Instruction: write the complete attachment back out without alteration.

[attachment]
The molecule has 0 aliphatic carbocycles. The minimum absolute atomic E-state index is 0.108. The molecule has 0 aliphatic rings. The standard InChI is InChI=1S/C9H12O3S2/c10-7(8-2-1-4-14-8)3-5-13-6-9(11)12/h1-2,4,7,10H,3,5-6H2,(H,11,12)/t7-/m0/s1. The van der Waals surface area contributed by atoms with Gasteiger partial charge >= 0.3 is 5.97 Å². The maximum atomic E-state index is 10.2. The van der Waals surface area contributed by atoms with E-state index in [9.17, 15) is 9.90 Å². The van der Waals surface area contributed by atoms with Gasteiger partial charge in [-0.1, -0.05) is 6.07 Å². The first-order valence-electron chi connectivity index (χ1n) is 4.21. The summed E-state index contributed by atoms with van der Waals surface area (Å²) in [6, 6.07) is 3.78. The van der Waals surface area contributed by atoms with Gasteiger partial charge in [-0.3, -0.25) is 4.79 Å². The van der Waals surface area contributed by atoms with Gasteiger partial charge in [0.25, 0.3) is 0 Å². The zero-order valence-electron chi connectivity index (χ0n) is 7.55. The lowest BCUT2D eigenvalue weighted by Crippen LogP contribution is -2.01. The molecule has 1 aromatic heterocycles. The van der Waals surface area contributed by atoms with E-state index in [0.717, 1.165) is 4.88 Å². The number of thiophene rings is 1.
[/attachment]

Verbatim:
The molecule has 0 aliphatic carbocycles. The minimum absolute atomic E-state index is 0.108. The molecule has 0 aliphatic rings. The standard InChI is InChI=1S/C9H12O3S2/c10-7(8-2-1-4-14-8)3-5-13-6-9(11)12/h1-2,4,7,10H,3,5-6H2,(H,11,12)/t7-/m0/s1. The van der Waals surface area contributed by atoms with Gasteiger partial charge >= 0.3 is 5.97 Å². The maximum atomic E-state index is 10.2. The van der Waals surface area contributed by atoms with E-state index in [9.17, 15) is 9.90 Å². The van der Waals surface area contributed by atoms with Gasteiger partial charge in [-0.1, -0.05) is 6.07 Å². The first-order valence-electron chi connectivity index (χ1n) is 4.21. The summed E-state index contributed by atoms with van der Waals surface area (Å²) in [6, 6.07) is 3.78. The van der Waals surface area contributed by atoms with Gasteiger partial charge in [-0.3, -0.25) is 4.79 Å². The van der Waals surface area contributed by atoms with Gasteiger partial charge in [0.25, 0.3) is 0 Å². The zero-order valence-electron chi connectivity index (χ0n) is 7.55. The lowest BCUT2D eigenvalue weighted by Crippen LogP contribution is -2.01. The molecule has 1 aromatic heterocycles. The van der Waals surface area contributed by atoms with E-state index in [0.717, 1.165) is 4.88 Å². The number of thiophene rings is 1.